Two million illegal foreign workers in Malaysia will be given valid work permits from Feb 15, under the Home Ministry's rehiring programme.
Deputy Prime Minister Ahmad Zahid Hamidi said the authorities will implement the first phase for three months, to gauge the programme's effectiveness, according to the New Straits Times.
He said the programme ensures that employers can register their workers online directly, without relying on agents who would pocket levies from employers but fail to register their workers.
"This has caused the workers to overstay in the country," said Datuk Seri Zahid, who is also Home Minister, at a press conference yesterday. "At the same time, the levy was not paid to the government. Due to this, the government felt that the employers needed help."
Prime Minister Najib Razak announced on Jan 28 that the programme would allow illegal foreign workers to be given valid work permits, and the authorities to better monitor their numbers for security.
It will be rolled out across the country, including Sabah and Sarawak.
Dr Zahid said employers will not be penalised if they complete their workers' documentation online. They will, however, have to pay a levy. His ministry will meet employers and agents in two weeks to discuss the programme.
Malaysia has been trying to deal with an influx of illegal immigrants - mostly from neighbouring countries like Indonesia - over the years.
In 2011, it introduced an amnesty scheme allowing all illegal immigrants to register themselves. About 1.3 million came forward and 500,000 received work permits, while 330,000 were repatriated.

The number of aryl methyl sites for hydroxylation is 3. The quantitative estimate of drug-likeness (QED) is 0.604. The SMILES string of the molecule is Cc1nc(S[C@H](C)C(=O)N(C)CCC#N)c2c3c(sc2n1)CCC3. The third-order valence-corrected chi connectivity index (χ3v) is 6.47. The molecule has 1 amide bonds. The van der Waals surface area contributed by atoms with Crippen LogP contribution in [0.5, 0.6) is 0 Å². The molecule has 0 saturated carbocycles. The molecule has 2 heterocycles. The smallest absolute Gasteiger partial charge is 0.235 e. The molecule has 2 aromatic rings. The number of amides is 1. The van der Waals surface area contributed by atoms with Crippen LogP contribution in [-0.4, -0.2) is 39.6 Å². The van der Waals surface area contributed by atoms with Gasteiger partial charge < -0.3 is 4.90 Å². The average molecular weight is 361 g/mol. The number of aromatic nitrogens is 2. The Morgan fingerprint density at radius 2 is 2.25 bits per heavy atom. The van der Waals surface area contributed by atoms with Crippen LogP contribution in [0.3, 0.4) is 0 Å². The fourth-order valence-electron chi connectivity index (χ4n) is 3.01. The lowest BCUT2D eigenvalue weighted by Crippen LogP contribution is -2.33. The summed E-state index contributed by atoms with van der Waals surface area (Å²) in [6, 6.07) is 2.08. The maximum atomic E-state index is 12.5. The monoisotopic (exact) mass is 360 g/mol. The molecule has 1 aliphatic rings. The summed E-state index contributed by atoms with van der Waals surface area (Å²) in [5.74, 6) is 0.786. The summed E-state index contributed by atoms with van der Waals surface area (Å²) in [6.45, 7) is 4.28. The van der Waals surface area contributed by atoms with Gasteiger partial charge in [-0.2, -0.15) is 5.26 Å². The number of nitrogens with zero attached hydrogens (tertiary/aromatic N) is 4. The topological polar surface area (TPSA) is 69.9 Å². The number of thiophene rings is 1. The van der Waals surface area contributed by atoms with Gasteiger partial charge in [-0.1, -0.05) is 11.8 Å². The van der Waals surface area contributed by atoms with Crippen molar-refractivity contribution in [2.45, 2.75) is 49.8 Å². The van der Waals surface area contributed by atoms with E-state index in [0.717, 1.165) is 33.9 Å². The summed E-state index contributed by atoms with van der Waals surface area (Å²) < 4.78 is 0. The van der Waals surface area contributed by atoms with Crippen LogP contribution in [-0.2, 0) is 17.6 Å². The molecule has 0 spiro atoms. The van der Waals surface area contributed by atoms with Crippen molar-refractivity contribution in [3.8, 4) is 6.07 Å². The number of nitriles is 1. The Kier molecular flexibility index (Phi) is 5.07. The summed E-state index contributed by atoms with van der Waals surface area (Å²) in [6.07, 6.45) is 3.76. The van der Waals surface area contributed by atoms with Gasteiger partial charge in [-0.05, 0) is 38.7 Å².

About half a million of those who registered subsequently failed to show up to be legalised or deported.
The authorities have launched crackdowns since, rounding up illegal foreign workers and sending them home.
Yesterday, Dr Zahid said his ministry would also meet employers after Chinese New Year to discuss higher levy rates for foreign workers. "We want to hear their point of view, but let us be reminded that this new move will contribute RM4 billion (S$1.3 billion) to the country's coffers," The Star reported him as saying.
Previously, foreign workers were placed in six tiers and charged a levy based on the sectors they worked in - such as manufacturing, construction, service, plantation and agriculture.
From this month, there are just two categories: manufacturing, construction and service sectors, with a levy of RM2,500 per worker; and plantation and agriculture sectors, with a levy of RM1,500.